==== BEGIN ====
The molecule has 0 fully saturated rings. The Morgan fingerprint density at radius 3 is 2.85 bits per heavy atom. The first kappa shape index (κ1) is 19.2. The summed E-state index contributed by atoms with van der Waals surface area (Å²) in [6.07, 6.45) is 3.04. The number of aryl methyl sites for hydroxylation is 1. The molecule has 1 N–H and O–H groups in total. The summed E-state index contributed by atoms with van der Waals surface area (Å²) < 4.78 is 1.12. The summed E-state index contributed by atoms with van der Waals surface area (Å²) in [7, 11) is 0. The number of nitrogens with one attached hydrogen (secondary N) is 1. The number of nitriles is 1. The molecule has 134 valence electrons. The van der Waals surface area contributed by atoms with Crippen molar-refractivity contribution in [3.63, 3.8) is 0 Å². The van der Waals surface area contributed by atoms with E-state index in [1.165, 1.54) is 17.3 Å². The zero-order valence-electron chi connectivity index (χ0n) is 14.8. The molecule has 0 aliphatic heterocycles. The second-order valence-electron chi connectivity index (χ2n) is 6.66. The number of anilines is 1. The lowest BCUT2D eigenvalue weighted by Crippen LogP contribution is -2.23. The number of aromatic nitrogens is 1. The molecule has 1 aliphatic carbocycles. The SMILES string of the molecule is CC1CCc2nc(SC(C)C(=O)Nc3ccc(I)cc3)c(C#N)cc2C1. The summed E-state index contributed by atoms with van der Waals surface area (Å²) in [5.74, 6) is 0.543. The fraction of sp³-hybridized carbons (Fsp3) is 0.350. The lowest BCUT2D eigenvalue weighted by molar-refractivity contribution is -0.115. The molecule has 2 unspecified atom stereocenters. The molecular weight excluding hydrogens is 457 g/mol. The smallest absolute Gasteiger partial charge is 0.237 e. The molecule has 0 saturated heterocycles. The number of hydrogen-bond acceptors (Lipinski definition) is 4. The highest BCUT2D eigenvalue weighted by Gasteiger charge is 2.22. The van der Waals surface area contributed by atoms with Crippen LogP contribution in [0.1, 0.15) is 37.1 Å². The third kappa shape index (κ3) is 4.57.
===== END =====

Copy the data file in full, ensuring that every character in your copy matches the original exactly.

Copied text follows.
The molecule has 0 fully saturated rings. The Morgan fingerprint density at radius 3 is 2.85 bits per heavy atom. The first kappa shape index (κ1) is 19.2. The summed E-state index contributed by atoms with van der Waals surface area (Å²) in [6.07, 6.45) is 3.04. The number of aryl methyl sites for hydroxylation is 1. The molecule has 1 N–H and O–H groups in total. The summed E-state index contributed by atoms with van der Waals surface area (Å²) < 4.78 is 1.12. The summed E-state index contributed by atoms with van der Waals surface area (Å²) in [7, 11) is 0. The number of nitrogens with one attached hydrogen (secondary N) is 1. The number of nitriles is 1. The molecule has 134 valence electrons. The van der Waals surface area contributed by atoms with Crippen molar-refractivity contribution in [3.63, 3.8) is 0 Å². The van der Waals surface area contributed by atoms with E-state index in [1.165, 1.54) is 17.3 Å². The zero-order valence-electron chi connectivity index (χ0n) is 14.8. The molecule has 0 aliphatic heterocycles. The second-order valence-electron chi connectivity index (χ2n) is 6.66. The number of anilines is 1. The lowest BCUT2D eigenvalue weighted by Crippen LogP contribution is -2.23. The number of aromatic nitrogens is 1. The molecule has 1 aliphatic carbocycles. The SMILES string of the molecule is CC1CCc2nc(SC(C)C(=O)Nc3ccc(I)cc3)c(C#N)cc2C1. The summed E-state index contributed by atoms with van der Waals surface area (Å²) in [5.74, 6) is 0.543. The fraction of sp³-hybridized carbons (Fsp3) is 0.350. The lowest BCUT2D eigenvalue weighted by molar-refractivity contribution is -0.115. The molecule has 2 unspecified atom stereocenters. The molecular weight excluding hydrogens is 457 g/mol. The smallest absolute Gasteiger partial charge is 0.237 e. The molecule has 0 saturated heterocycles. The number of hydrogen-bond acceptors (Lipinski definition) is 4. The highest BCUT2D eigenvalue weighted by Gasteiger charge is 2.22. The van der Waals surface area contributed by atoms with Crippen LogP contribution in [0.1, 0.15) is 37.1 Å². The third kappa shape index (κ3) is 4.57.